Theatre: Crawling through mud all for love of the stage
It's easy to get romantic this time of year. Upon meeting two young titans of the stage last week, Judy Hegarty Lovett and Conor Lovett, my heart leapt for having glimpsed such an epic love story. They met aged 14 in Cork and moved to Paris in their 20s, living in the Latin Quarter, where they joined a theatre company, then toured the world, stopping en route to get married and have three children, and returning this winter to Cork as the new Artists in Residence at the Everyman Theatre.
The story will go down in the annals, next to Bono and Ali's, and all the other 'showmances' of yore. Surely?
Not quite. Judy and Conor, of Gare St Lazare Players Ireland, may be childhood sweethearts, but they are also intently serious artists, unwilling to donate any love stories to the press. They decline to say how they met.
"Our work is the reason we're talking at all," says Conor, sitting up straight in the bar of the Everyman, and Judy concurs.
Mercifully, their work happens to be particularly fascinating.
All this time on the road, Judy as director, Conor as actor, known for his magnetism and his restrained black humour in the telling of a lonely monologue, they have brought along the spirit of a tall, lined Irishman who also lived in Paris most of his life, making theatre. Samuel Beckett, that is.
Gare St Lazare have produced new plays by Will Eno, Michael Harding and Conor McPhearson, but Beckett is the metal they continue to mine, these 20 years. And it is in staging the Nobel Prize winner's more obscure prose work that they have set themselves apart. Beckett, we mustn't forget, was also a novelist.
He is a gift that keeps giving to them. "There's a whole treasure trove of possibility and places to go in the work," says Conor. "For me it's almost like a philosophy for life," says Judy.
It was around the time Beckett died, in 1989, that Judy and Conor started reading him. When Conor was 18 he got Beckett's complete dramatic works out of the library, and discovered there were novels there too: "I was just in my element. I was saying to Judy, jeez, you've got to read this stuff."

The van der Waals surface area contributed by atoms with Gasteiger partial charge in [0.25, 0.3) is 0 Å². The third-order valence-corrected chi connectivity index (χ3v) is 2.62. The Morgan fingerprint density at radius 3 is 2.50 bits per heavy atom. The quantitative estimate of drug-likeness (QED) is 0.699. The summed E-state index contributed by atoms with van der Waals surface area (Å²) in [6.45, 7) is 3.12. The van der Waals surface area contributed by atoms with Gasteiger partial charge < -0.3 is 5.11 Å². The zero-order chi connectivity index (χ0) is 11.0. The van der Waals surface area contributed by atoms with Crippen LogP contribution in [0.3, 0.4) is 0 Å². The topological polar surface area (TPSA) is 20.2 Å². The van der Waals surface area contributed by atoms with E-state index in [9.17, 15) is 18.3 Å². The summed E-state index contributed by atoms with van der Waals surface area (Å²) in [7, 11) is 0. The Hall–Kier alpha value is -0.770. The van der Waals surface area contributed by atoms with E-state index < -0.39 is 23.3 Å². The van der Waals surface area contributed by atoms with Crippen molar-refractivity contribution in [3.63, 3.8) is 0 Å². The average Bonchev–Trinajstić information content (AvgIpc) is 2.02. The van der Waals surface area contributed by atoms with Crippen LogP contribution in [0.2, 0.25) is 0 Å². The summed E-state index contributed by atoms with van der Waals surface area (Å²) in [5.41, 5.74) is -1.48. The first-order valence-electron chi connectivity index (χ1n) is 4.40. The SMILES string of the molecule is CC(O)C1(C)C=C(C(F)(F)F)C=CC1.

Judy, meanwhile, studying at the Crawford College of Art and Design, had seen her first ever theatre show, Waiting for Godot at the now-extinguished Ivernia Theatre on Grand Parade. She majored in performance art, picking up her visual nous as a director as they embarked on their unorthodox path.
They moved to Paris in 1991 and fell in with a loose ensemble, the Gare St Lazare. These were ex-pats from Chicago and all over, making their way in the City of Light, or like Conor, receiving blue-chip theatrical training in the École Jacques Lecoq. When the old guard of the Gare St Lazare broke towards film, Judy and Conor broke towards pure theatre and kept the name, adding, like good patriots, 'Ireland'.
Their first success was with Beckett's novel Molloy, which Conor performed in 1996 and brought to 16 countries. They have since produced 11 of Beckett's prose pieces around the world.
Given the esoteric nature of the texts they are unearthing, touring gives them an exceptionally wide audience, and a rich one. They have mingled not only with the world's "Becketteers", as Judy calls them, but with the American patrons who have kept them in business.
They are just home from the Lincoln Centre in Manhattan with Here All Night, a collaborative musical work based on Beckett's own, scarcely known musical texts.
This nine-month residency at the Everyman includes workshops with artists eager to learn from a duo at the top of their game. But it also takes Gare St Lazare into one of their most ambitious challenges yet. How It Is is a novel in three parts by Samuel Beckett.
'It is about a man crawling through mud with a tin opener and a sack of tins, as Conor, its sole performer, explains: "It works on many strange levels to tell a story of journey, solitude, company, solitude."
Published in French (Comment C'est) in 1961, How It Is has never been staged to date. Conor and Judy intend to premiere their adaptation in 2017/18, with sound design by Mel Mercier. And it all begins here at the Everyman.
However private they are about their own story, they are flatteringly public in how they make their work.
In their home studio in rural Maricourt, north-west of Paris, they always invite friends to see plays in progress before they are "fully cooked" Conor says.
In the Everyman on the week of January 11, a similar road test will happen with an "invited audience". (Cue: get in there fast).
"So much about our work is about our audience," says Judy, "and needs to be with our audience, that we'll keep testing it before we fully put it out there, as it's never a finished piece, but an almost finished piece."